A visitor to an auto show devoted to electric vehicles can expect to see multiple versions of Teslas, Chevrolet Bolts and other models that have made gasoline-free driving well known. What might have captured more attention at Napa’s Drive Electric, however, were more offbeat entries that showed off not only environmental commitment but the playful touch of a tinkerer.
Amid more than two dozen sleekly modern sedans, coupes and minivans at Napa’s second annual electric-car gathering were a handful of much more quirky displays – including a 1970s sports car packed with batteries and an electric three-wheeler largely assembled by high school science students. Such entries added an unexpectedly homespun touch to what otherwise was a collection of some of the most advanced technology on the road.
At first glance, Stephen Federico’s four-wheel companion at Drive Electric seemed an unremarkable if well-maintained old-time coupe – a 1973 Porsche 914 at least four decades older than any other vehicle on the Napa Valley College lot. But he popped its front hood to reveal a bank of lithium-ion batteries, which were hooked into an electric powertrain the car’s previous owner had substituted for its stock four-cylinder engine.
Though the white-bodied Porsche already had been turned electric before Federico acquired it for his 50th birthday in 2015, “it was what we call a basket case,” the Valley Oaks High School teacher recalled in between chatting up curious onlookers Sunday afternoon.
“Luckily for me, lithium-ion batteries are plentiful, so I was able to install them and do some new wiring.”
While high efficiency and the absence of carbon emissions form the case for most designed-from-scratch electric cars, Federico’s inspiration came instead from the racetrack, where had he watched battery-driven go-karts speed along with massive amounts of torque belying their small size. With that image in mind, the notion of using cutting-edge power to renew a lightweight car from the past became irresistible to him.
“It’s pretty phenomenal now,” he said of the resulting old-new hybrid, which incorporates the batteries of two wrecked Chevrolet Volts. “It’s a very stiff car – if you hit a bump you feel it – but on a smooth and winding road it’s pretty incredible.”
Across the NVC parking lot about a dozen Teslas away was the most experimental-looking of Drive Electric’s showcase cars – no surprise, for its creation was the result of months of experimentation last year at Vintage High School.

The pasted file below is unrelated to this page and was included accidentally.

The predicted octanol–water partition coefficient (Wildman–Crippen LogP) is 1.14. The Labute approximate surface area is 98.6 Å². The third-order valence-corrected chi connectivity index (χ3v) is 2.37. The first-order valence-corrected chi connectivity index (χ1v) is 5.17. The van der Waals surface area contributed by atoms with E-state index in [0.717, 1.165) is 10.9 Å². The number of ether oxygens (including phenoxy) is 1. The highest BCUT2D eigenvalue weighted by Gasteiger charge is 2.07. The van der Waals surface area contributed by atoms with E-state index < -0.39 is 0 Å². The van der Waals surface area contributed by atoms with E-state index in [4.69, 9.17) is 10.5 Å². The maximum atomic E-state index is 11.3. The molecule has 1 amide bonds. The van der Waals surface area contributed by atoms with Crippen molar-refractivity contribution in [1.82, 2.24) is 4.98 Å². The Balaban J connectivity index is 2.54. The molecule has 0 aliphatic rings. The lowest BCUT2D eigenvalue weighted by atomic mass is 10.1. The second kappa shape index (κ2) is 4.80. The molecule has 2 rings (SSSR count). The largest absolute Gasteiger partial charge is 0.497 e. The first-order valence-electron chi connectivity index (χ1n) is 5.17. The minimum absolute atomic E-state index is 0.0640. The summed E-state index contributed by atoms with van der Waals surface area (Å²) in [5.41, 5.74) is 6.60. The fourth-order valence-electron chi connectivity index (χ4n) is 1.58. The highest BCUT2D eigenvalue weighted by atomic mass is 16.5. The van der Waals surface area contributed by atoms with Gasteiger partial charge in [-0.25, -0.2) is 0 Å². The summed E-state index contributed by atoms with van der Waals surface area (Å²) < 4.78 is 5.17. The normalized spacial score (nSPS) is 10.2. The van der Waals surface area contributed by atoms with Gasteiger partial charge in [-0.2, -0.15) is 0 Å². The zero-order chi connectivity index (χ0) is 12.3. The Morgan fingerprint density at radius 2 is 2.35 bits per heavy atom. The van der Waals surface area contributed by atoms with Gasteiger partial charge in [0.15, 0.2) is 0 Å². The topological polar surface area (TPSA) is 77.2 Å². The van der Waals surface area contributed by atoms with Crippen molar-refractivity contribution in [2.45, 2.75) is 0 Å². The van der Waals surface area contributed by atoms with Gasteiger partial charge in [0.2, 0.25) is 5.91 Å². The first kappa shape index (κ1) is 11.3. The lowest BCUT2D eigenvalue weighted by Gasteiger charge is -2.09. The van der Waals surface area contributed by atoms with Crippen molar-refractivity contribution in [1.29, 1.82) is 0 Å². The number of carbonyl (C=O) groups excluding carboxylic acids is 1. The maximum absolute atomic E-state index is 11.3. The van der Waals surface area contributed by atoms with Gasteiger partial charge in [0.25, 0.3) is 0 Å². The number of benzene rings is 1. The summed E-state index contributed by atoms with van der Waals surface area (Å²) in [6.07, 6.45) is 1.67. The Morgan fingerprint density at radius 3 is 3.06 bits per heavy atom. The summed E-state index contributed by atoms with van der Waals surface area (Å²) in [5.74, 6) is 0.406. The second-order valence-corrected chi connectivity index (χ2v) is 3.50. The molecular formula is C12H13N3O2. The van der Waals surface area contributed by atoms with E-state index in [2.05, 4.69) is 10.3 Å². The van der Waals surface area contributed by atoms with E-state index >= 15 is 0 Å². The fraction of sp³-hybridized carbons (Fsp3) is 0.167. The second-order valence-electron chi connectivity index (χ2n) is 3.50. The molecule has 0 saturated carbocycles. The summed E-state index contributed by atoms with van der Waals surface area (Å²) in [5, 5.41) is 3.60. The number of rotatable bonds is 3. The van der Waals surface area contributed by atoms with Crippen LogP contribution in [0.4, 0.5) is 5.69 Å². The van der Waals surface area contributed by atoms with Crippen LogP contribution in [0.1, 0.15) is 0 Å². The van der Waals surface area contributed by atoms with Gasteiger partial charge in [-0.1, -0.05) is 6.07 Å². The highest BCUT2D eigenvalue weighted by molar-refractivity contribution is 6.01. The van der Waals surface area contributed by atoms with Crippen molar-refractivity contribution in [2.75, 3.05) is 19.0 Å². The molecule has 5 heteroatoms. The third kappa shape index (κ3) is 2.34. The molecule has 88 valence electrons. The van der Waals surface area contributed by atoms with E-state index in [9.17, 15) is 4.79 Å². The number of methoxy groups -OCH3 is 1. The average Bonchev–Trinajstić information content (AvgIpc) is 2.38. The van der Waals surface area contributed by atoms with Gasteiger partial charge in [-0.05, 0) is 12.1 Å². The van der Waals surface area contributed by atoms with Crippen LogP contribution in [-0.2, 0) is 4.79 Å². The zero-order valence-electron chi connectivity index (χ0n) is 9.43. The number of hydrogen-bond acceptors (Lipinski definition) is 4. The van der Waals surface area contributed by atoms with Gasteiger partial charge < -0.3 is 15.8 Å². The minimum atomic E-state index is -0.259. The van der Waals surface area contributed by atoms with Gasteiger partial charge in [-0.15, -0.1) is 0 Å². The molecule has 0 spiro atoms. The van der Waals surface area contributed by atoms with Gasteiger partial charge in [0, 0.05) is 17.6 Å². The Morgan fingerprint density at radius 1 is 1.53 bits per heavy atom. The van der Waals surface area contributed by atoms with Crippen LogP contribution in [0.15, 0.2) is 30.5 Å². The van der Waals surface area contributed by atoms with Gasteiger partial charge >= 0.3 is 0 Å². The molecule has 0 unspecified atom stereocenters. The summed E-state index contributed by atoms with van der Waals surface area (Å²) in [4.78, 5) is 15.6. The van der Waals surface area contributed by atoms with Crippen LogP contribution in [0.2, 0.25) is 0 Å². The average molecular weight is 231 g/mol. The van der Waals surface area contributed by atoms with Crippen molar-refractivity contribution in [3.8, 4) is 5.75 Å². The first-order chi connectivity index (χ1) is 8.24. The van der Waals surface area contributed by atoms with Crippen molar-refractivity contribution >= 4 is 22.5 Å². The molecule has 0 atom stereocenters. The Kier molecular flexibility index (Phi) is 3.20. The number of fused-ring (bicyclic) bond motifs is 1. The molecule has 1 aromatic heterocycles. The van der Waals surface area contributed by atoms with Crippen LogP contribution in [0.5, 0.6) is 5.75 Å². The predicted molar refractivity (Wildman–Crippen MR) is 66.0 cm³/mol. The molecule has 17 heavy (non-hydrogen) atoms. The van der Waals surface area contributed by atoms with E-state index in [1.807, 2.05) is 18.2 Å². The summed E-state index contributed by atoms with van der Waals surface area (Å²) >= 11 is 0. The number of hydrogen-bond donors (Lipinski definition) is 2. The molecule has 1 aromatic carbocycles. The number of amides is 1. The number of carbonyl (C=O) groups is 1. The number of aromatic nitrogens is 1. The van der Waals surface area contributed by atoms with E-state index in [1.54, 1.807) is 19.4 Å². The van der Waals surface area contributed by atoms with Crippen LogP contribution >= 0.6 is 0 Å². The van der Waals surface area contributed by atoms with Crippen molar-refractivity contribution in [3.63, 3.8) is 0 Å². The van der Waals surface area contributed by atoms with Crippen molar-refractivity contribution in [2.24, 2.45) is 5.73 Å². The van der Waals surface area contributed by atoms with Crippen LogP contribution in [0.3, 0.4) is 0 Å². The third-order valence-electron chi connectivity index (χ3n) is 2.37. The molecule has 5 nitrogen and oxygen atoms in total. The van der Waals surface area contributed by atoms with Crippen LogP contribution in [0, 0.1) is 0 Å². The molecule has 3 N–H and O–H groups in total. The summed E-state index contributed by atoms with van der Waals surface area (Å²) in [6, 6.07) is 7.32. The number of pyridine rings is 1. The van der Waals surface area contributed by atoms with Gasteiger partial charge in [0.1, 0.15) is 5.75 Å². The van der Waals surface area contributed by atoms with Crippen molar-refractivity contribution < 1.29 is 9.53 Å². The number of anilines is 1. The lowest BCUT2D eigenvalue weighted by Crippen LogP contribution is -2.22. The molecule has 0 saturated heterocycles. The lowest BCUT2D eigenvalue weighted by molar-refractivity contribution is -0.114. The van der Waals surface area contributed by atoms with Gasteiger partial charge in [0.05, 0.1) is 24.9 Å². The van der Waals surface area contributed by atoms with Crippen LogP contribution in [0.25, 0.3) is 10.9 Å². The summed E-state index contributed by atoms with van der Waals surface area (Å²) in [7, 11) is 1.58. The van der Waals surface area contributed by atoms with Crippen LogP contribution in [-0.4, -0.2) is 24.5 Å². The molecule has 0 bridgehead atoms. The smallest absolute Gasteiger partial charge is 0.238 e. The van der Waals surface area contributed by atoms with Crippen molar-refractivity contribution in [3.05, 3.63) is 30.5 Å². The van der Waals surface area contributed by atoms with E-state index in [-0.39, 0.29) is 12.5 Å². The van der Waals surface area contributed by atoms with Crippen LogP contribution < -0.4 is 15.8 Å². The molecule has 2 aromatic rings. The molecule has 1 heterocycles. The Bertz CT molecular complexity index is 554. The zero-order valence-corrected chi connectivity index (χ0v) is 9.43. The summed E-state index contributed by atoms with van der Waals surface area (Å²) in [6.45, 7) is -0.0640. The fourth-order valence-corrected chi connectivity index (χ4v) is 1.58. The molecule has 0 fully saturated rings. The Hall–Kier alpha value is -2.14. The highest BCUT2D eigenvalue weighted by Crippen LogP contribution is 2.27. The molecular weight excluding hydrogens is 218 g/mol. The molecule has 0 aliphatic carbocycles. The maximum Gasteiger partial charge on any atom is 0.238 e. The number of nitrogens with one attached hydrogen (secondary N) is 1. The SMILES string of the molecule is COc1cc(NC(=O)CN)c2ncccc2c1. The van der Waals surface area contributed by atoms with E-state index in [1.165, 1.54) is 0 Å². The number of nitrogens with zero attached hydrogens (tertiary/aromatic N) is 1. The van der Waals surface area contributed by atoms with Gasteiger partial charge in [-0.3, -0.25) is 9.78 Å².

Looking more like a skeletal dune buggy than a conventional car, the three-wheel Switch – its frame composed of welded steel tubes without body panels – left little of its motor, batteries or other innards hidden from view. Inside its frame were modules and a wiring harness to control an array of electronic features that belied its stripped-down appearance, all of them installed and tested by more than 20 teenage students in Tom Dougherty’s Vintage Automotive Technology class.
“We’ve worked on aerodynamics, collision avoidance, traction control, anti-lock brakes,” said Dougherty, who flocked around the Switch with a half-dozen of his students. “We’ll build another one of these this year; this one we’ll keep as a test bed for new features.”
Despite Vintage students’ occasional misadventures like receiving a wrong set of instructions included with the chassis parts, “I learned about EVs as a whole, and I became fascinated with the whole electric car thing,” said Reece Imrie, a junior in the class.
“For beginner students, it just shows you can build something,” added Dougherty. “And for the advanced students, it shows that you can dream up new stuff and build that also.”
The largest electric vehicle on display in Napa was unlikely to be driven by any show visitors, however wealthy – yet it too drew its share of the curious. Off to one side of the Drive Electric area, guests walked through a white, battery-powered 30-foot BYD bus, one of seven the Napa Valley Transportation Authority plans to press into service for its VINE transportation system over the next 18 months.
“People want to know when these are coming, how many people can fit, if the routes are changing based on (battery) charging,” said NVTA spokesperson Christina Lee of the electric bus, which holds 22 passengers and runs nearly 200 miles per charge. “It doesn’t surprise me at all; it’s an environmental concern, especially in the Napa Valley, with any emissions that could affect our vines.”
The organizer of Napa’s Drive Electric gathering, Gopal Shanker, sought to keep visitors’ attention not only on the high-tech cars on display, but also on a broader view of reducing emissions – partly by including information booths at the event for solar panel firms and Marin Clean Energy.
“The model we hope to bring to people is not just to buy an electric vehicle, but to also have solar panels or MCE (service), so you have a system in which the power for the EV is also clean,” said Shanker, president of the renewable energy firm Recolte Energy.
Sunday’s exhibition took place on the final day of National Drive Electric Week, a slate of vehicle shows and informational events promoting the use of fully electric and plug-in hybrid vehicles.
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